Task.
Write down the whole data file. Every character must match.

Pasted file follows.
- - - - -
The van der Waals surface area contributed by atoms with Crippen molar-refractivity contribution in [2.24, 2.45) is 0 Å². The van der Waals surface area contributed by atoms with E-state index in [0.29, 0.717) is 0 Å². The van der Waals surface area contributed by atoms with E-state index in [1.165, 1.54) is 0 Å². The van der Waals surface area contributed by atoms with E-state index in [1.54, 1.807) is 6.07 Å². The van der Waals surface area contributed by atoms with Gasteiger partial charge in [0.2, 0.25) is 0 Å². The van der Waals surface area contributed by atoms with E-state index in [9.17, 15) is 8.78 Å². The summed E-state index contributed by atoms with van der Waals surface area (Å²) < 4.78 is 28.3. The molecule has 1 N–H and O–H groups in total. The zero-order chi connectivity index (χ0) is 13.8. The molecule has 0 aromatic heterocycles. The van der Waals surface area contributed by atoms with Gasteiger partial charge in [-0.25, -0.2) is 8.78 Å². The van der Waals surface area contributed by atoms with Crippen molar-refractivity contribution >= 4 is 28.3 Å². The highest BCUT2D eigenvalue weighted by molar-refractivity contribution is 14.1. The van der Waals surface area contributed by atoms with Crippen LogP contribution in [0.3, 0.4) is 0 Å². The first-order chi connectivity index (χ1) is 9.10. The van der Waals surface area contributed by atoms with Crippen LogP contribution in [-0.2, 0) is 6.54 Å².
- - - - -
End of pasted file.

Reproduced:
The van der Waals surface area contributed by atoms with Crippen molar-refractivity contribution in [2.24, 2.45) is 0 Å². The van der Waals surface area contributed by atoms with E-state index in [0.29, 0.717) is 0 Å². The van der Waals surface area contributed by atoms with E-state index in [1.165, 1.54) is 0 Å². The van der Waals surface area contributed by atoms with E-state index in [1.54, 1.807) is 6.07 Å². The van der Waals surface area contributed by atoms with Gasteiger partial charge in [0.2, 0.25) is 0 Å². The van der Waals surface area contributed by atoms with E-state index in [9.17, 15) is 8.78 Å². The summed E-state index contributed by atoms with van der Waals surface area (Å²) < 4.78 is 28.3. The molecule has 1 N–H and O–H groups in total. The zero-order chi connectivity index (χ0) is 13.8. The molecule has 0 aromatic heterocycles. The van der Waals surface area contributed by atoms with Gasteiger partial charge in [-0.25, -0.2) is 8.78 Å². The van der Waals surface area contributed by atoms with Crippen molar-refractivity contribution >= 4 is 28.3 Å². The highest BCUT2D eigenvalue weighted by molar-refractivity contribution is 14.1. The van der Waals surface area contributed by atoms with Crippen LogP contribution in [0.3, 0.4) is 0 Å². The first-order chi connectivity index (χ1) is 9.10. The van der Waals surface area contributed by atoms with Crippen LogP contribution in [-0.2, 0) is 6.54 Å².